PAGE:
Sleep Hygiene: 10 Things To Help You Get To Sleep Fast And Stay Asleep!
The average person spends about a third of their life asleep. That’s about 26 years. It’s easy to overlook the importance of sleep. But without enough quality sleep, your brain and body simply can’t function properly. Consistent and good quality sleep can maximize so many areas of your life, from stress management and health to focus and productivity at work. In this article, learn 10 things you can do to improve your sleep hygiene to fall asleep faster and stay asleep.
What Is Sleep Hygiene?
Sleep hygiene is a term used to describe everything you can do or adjust to get a good night’s sleep. It includes healthy sleep habits, behaviors, and environmental elements you can edit to help create a healthy sleep routine.
When we talk about getting a good night’s sleep, it means getting enough consistent and uninterrupted sleep where you fall asleep and wake up at a similar time each day. While it can feel like sleep is one of those things that comes to everyone, a surprising number of people don’t get enough sleep.
Several factors influence your ability to get and stay asleep, including:
- Mental health issues
- Sleep disorders
- Jet lag
- Caffeine and alcohol
- Sleep environment
50 to 70 million Americans struggle with chronic or ongoing sleep disorders. The Casper-Gallup State of Sleep in America 2022 Report found that only 32% of Americans say they got “excellent” or “good” sleep the night before. Interestingly, those who rate their mental health highly are six times as likely to get high-quality sleep. Unsurprisingly, 7 in 10 young Americans say sleep directly impacts their mood.
Chronic sleep deficiency is closely associated with the following:
- Higher chance of injury
- Weight gain
- Poor cognitive function
- Increased stress responsivity
- Reduced quality of life
If you have spent the night tossing and turning, you will undoubtedly know how it feels to not get enough sleep. It’s difficult to think, your mood can feel lower, and dealing with everyday stress sometimes seems impossible.
According to sleep expert Dr. Matther Walker, sleep makes us healthier, smarter, and more productive. Yet, many are experiencing a sleep-loss epidemic.
“Sleep is the single most effective thing we can do to reset our brain and body health each day” – Dr. Matther Walker.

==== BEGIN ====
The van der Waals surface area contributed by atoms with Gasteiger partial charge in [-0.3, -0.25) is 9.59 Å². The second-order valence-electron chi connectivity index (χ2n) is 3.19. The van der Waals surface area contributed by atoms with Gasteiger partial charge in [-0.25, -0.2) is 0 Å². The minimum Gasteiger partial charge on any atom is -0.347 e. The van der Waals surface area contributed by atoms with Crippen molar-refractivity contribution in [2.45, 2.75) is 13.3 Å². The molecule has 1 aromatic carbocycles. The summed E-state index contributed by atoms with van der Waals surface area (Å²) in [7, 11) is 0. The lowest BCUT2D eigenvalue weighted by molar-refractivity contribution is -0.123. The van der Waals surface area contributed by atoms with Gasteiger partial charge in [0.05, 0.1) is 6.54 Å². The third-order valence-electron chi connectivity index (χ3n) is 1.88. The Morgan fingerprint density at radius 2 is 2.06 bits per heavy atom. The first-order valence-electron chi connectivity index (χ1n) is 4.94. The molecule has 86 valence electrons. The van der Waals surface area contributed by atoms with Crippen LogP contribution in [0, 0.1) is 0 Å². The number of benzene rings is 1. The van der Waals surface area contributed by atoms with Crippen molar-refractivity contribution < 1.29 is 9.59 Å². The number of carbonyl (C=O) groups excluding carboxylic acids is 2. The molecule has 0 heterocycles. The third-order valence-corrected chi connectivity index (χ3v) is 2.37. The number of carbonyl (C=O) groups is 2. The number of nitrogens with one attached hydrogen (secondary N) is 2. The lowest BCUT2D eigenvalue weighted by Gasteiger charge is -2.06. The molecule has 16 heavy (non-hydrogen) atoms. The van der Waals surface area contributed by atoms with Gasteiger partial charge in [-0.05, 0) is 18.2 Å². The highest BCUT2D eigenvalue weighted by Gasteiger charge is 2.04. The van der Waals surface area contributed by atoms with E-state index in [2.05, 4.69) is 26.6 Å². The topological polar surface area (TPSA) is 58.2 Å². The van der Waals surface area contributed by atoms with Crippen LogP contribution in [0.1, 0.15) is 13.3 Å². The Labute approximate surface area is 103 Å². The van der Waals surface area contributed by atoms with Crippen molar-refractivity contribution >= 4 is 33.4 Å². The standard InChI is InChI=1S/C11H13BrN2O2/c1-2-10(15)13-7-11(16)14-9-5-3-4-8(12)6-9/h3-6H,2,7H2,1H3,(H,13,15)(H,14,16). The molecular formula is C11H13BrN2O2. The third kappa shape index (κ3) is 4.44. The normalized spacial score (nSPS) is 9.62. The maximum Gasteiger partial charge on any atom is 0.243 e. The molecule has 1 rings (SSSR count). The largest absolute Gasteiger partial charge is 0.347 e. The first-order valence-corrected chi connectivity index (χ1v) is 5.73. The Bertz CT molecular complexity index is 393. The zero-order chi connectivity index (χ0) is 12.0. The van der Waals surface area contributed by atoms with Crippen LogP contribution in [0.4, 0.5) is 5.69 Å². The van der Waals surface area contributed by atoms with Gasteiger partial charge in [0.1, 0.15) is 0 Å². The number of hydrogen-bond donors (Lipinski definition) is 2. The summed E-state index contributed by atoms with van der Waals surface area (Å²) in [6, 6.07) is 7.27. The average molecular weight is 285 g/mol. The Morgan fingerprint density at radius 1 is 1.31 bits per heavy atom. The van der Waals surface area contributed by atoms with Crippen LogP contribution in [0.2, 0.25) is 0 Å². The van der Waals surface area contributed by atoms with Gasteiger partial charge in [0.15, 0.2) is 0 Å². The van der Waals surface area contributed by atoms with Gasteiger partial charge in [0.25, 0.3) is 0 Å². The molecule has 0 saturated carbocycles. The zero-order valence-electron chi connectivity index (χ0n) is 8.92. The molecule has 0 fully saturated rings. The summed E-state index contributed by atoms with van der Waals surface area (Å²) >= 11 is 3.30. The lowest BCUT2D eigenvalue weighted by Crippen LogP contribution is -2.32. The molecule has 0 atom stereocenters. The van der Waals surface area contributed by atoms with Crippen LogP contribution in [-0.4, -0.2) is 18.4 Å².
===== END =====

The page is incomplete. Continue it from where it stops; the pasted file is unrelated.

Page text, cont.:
So, how much sleep do you really need?
The National Sleep Foundation states that most adults need between seven to nine hours of sleep each night. Figuring out how much sleep you need is individual and based on a few factors like:
- How productive and energetic you feel
- Your activity level
- Whether you depend on caffeine
- If you have health issues where you need more rest
Sleep Hygiene Tips: 10 Strategies for Better Sleep
If you’re struggling to fall and stay asleep, you can develop good sleeping habits to promote a better night’s sleep.
- Create A Peaceful Bedtime Routine
To create the best sleeping environment, focus on building a relaxing space and bedtime ritual. This could be having a warm bath, reading a chapter of your book before bed, or listening to music. Your pre-bedtime routine lets your body and mind know it’s ready to shut down and sleep. Keep your bedroom cool, comfortable, and quiet. Several apps offer sleep stories and meditation to help create good sleep habits, such as:
- Manage Stress
Sleep is an essential human function. It’s so important that even a small amount of sleep deprivation can affect mood and judgment. Research shows that, on average, adults with lower stress levels sleep longer at night than those with higher stress levels. Other ideas to reduce stress before bed include:
- Write down any worries before bed on paper
- Meditate or practice calming breathing techniques
- Take regular exercise
- Go To Bed At The Same Time Each Day
Like any healthy habit, consistency is key when it comes to sleep. Going to bed and waking up at the same time each day reinforces your sleep-wake cycle. Try to create a consistent sleep schedule that works for your routine. Choose a bedtime that gives you at least seven hours of sleep every night.